Building key carrier with
tactile and visual differentiation.
I created an elegantly simple device for holding keys that featured visual and tactile feedback
I worked on:
Human-Centered Product Design
market research, user interviews, concept generation
passed portability, removability, and ease of use test
People Carry Multiple Keys
Interviews revealed that adults generally carry 4-8 keys of all sizes and shapes and develop strategies to identify them, such as memorizing key placements, mnemonic devices, physical alterations, and using flashlights in the dark.
Existing key products did not allow for differentiation of many (4+) keys and were often bulky, unaccommodating to car or mail keys, and lacking aesthetically.
Our goal was to create a solution that could adapt to accommodate all types of keys. After a brainstorming session, we prototyped our three most promising ideas.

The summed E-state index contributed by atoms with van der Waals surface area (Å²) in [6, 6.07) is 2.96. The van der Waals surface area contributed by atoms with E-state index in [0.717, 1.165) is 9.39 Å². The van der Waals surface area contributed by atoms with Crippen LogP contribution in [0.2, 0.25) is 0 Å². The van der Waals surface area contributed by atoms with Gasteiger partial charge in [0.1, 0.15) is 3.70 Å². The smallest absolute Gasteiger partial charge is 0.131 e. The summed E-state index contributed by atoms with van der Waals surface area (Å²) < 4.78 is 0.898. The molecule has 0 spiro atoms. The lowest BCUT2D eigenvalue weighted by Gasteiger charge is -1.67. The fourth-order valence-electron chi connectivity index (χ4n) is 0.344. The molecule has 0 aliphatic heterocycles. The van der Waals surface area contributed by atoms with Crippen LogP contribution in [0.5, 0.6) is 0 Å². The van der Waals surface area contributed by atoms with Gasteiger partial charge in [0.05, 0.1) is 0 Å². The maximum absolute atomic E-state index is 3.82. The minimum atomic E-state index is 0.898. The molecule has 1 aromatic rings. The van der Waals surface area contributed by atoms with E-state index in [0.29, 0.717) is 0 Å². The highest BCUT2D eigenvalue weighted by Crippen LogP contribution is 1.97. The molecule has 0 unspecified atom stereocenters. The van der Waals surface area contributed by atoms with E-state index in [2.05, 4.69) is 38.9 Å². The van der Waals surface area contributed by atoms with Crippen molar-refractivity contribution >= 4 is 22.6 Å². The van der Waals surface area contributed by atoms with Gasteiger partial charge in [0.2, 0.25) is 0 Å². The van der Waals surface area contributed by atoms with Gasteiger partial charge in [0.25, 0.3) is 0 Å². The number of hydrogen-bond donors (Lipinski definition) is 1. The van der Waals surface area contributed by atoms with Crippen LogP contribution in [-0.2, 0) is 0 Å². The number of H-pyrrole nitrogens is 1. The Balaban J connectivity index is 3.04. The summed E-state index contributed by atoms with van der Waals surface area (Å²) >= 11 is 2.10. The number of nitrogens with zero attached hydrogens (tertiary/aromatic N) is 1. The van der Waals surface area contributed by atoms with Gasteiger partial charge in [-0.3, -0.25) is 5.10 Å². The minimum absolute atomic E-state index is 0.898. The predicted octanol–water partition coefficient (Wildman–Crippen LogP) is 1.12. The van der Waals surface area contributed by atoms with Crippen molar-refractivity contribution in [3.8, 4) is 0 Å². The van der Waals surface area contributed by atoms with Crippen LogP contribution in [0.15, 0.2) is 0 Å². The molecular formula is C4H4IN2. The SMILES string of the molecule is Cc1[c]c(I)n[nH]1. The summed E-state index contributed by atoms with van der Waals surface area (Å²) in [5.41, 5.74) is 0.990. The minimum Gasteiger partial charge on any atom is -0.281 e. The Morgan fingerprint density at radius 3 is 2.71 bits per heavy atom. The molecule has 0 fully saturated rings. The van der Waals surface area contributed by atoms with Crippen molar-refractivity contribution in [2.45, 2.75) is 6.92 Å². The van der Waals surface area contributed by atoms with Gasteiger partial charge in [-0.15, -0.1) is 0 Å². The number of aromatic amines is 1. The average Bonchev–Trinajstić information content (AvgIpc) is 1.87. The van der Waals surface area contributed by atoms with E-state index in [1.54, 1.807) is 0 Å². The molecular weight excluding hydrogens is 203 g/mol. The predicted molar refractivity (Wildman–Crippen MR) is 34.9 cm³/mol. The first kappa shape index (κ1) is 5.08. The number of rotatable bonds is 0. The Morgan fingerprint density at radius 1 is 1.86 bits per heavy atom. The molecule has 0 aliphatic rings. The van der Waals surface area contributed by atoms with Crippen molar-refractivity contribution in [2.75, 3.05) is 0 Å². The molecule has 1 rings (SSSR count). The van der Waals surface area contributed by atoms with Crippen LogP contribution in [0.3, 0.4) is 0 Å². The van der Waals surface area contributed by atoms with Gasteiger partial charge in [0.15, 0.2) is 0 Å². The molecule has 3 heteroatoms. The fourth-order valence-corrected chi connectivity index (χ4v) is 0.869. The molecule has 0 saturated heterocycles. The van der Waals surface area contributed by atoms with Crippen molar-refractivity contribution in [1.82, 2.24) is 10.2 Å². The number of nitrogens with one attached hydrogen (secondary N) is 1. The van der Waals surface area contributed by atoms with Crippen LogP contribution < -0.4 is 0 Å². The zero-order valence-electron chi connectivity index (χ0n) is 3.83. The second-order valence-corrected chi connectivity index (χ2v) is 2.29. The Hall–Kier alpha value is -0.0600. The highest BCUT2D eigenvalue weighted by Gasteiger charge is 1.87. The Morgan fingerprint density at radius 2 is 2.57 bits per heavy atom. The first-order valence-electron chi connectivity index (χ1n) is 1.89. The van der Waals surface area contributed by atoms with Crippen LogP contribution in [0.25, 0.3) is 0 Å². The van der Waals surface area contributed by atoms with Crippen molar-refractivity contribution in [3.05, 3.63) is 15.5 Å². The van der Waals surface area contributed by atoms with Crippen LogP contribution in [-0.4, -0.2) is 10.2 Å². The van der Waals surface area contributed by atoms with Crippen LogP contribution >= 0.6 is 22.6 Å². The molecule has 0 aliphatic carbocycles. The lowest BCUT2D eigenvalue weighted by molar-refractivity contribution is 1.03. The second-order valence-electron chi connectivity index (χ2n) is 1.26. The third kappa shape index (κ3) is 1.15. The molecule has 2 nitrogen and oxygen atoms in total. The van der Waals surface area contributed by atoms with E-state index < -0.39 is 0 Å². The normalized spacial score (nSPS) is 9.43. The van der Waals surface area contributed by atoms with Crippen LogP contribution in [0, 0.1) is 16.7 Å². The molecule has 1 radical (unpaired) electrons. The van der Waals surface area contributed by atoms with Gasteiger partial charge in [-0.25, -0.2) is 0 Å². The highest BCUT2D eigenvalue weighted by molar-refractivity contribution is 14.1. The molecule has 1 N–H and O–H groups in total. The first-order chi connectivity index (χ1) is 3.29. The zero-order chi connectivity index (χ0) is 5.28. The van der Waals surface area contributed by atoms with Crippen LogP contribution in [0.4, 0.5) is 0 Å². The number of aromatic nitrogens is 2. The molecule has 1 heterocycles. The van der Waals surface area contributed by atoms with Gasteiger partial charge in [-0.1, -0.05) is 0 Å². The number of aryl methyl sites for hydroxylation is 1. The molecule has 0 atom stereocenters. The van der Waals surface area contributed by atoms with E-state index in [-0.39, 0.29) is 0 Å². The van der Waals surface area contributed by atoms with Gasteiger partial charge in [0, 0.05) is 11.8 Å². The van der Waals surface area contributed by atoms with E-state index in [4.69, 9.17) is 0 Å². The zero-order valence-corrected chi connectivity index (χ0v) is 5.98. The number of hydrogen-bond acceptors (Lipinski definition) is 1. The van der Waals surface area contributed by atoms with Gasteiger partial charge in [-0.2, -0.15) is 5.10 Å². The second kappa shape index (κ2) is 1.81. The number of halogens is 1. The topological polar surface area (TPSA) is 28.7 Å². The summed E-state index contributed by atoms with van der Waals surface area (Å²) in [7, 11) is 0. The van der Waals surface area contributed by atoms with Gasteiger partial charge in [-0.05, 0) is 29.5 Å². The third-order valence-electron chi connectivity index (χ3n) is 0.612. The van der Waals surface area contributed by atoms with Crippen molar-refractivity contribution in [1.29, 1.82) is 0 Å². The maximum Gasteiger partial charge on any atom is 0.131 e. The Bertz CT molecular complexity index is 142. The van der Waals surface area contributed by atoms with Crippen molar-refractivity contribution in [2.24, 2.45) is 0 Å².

Key Pocket Knife
To narrow down our solutions, we created a persona and a set of design requirements, primarily focused on removability and tactile differentiation, that we could later use as a way of calculating our defined "success" of the final product.
Concept Generation - Round 2
With these new parameters, we improved upon our brainstormed ideas from the first concept generation and ended up with two final ideas:
the key house
the acrylic swivel